With the General Election 2017 just round the corner, you’ve probably thought about registering to vote. You might not have interest in politics though, so you might just be thinking that you won’t bother.

But is it worth voting to improve your credit rating? Will this have an effect on your ability to borrow?

Actually, no – voting can’t improve your credit rating. But this is a myth based in reality as registering to vote can boost your credit.

We’ll take you through why this is and how you can go about improving your credit rating after you’ve been in debt.

The electoral roll and your credit rating

When you register to vote, this puts your details on the electoral roll. This is just a list of everyone in the UK who’s eligible to vote in elections.

But it’s not just for voting – lenders can also use the electoral roll in their fraud checks. When you apply to borrow from a lender, they can look at your name and address on the electoral roll. This is so they can see if you are who you say you are.

If you register to vote, this will make their fraud checks easier. But if you’re not on the electoral roll, you could fail the lender’s checks. This could see them rejecting you for credit regardless of how you’ve actually managed borrowing in the past.

If you’ve had debt troubles and are starting to get back on your feet financially, make sure you register to vote if you’ve not already. You don’t have to actually vote in any upcoming elections but this will ensure you’re on the electoral roll.

Improve your credit rating after debt

Even if you don’t want to borrow again in the future, improving your credit rating is a good idea for other reasons. When you apply for services like a mobile phone contract or paying insurance monthly, there can be a credit check for this. So you might have to get a pay-as-you-go mobile if you’ve got bad credit.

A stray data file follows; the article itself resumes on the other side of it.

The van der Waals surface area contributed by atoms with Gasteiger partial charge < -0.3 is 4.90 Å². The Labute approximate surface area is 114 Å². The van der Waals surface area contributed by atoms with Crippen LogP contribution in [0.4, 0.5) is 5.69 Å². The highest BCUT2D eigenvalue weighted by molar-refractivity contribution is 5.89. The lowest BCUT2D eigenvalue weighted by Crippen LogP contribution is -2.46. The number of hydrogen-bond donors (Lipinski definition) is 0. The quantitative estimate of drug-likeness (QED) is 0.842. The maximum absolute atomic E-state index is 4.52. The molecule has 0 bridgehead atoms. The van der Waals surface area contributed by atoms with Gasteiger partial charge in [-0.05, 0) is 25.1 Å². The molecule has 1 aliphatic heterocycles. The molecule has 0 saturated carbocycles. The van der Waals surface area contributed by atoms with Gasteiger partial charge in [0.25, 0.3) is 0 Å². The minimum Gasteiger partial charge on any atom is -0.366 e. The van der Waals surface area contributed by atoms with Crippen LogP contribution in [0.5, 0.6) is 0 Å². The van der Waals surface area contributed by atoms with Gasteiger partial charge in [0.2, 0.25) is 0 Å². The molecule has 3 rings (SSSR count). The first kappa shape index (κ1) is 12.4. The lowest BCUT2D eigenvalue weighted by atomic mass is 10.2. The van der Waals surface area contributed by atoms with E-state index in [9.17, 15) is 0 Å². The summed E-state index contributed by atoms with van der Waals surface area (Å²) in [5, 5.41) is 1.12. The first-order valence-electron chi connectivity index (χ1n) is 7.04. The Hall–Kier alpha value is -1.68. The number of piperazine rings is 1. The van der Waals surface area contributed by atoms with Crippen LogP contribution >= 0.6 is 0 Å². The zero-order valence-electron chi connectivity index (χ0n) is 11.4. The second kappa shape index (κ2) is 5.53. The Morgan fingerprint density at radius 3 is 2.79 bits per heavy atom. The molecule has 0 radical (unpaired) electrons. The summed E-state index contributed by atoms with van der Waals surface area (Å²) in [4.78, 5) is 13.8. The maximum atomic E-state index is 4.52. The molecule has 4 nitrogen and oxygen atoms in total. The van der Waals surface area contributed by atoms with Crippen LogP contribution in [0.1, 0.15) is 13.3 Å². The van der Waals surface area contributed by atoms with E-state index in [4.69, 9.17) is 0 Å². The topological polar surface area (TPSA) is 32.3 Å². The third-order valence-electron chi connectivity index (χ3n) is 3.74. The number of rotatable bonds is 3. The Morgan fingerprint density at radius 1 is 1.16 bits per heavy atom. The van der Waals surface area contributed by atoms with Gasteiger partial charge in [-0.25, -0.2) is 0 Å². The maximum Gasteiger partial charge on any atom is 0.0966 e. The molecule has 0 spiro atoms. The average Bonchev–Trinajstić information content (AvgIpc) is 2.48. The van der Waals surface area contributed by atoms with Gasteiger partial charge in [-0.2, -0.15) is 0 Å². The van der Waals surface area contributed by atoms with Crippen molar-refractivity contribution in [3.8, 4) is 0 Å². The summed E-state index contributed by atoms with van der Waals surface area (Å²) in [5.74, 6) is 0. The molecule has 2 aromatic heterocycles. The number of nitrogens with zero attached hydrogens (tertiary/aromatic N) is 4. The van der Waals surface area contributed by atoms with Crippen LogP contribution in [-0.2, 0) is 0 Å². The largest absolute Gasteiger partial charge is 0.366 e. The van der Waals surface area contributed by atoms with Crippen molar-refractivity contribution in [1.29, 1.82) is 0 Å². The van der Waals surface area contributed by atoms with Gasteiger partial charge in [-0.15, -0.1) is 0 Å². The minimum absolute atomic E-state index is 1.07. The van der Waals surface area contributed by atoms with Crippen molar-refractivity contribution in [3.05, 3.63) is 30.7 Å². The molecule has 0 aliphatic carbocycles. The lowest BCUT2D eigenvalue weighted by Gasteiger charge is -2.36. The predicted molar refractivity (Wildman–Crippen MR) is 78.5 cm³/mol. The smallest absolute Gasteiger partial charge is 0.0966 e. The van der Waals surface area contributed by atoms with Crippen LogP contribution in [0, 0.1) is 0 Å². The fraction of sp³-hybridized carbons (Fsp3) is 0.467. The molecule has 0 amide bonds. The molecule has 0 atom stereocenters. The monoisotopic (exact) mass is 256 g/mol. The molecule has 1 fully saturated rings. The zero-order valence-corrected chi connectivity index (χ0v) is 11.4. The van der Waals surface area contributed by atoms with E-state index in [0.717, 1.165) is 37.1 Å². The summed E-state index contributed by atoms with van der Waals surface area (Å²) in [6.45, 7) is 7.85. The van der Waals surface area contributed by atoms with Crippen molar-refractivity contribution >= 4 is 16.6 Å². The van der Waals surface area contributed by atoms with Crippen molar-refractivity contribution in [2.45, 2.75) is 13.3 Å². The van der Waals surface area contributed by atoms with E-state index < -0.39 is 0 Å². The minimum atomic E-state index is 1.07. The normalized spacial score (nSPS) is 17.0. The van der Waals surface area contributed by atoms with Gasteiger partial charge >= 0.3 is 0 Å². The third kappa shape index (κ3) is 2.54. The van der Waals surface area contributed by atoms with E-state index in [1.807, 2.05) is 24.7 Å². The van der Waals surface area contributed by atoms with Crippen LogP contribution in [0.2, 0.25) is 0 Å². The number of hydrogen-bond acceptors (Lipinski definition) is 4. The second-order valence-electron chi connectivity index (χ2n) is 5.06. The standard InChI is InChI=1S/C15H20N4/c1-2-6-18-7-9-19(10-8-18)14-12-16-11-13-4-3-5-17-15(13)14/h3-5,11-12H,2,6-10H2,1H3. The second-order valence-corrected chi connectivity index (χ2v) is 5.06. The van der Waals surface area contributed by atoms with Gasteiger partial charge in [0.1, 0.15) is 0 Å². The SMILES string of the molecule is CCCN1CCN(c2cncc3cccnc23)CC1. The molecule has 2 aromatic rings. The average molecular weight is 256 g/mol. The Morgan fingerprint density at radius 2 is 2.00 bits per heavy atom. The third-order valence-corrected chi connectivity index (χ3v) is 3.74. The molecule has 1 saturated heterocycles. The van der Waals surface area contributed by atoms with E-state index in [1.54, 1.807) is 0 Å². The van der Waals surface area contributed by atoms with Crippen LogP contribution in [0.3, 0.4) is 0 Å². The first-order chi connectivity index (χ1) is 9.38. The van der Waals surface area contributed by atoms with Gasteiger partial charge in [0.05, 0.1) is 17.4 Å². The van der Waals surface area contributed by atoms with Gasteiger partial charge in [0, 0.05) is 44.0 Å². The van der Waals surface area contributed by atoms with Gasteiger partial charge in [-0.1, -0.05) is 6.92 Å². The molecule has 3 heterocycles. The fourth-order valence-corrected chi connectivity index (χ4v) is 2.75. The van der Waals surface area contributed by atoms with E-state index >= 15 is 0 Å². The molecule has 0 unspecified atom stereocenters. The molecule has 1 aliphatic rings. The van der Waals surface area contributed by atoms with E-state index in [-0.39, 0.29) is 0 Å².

Here are a few ways you can start getting your credit rating back under control.

  • Check your reports. There are three credit reference agencies in the UK: Experian, Equifax and Callcredit. Check your credit report with all three as they can hold different information on you. You don’t need to pay for your credit report either – all three credit reference agencies have free services. Experian has CreditMatcher, Equifax has ClearScore and you can get your Callcredit report from Noddle.
  • Look out for mistakes. When you check your credit report, see if there’s anything wrong, like a default you didn’t get. If there is, get in touch with the credit reference agency and the company who holds the relevant account. They should be able to update your record.
  • Explain yourself. Seeing some defaults or CCJs but don’t think they tell the full story? You can add a Notice of Correction to your credit report. This is a note of up to 200 words to give context to anything on your report. You can find out how to do this on the Experian, Equifax and Callcredit websites.
  • Wait it out. After six years, any defaults or other problems will drop off your credit report. So if that’s soon, it’s probably better to wait before you apply for credit again.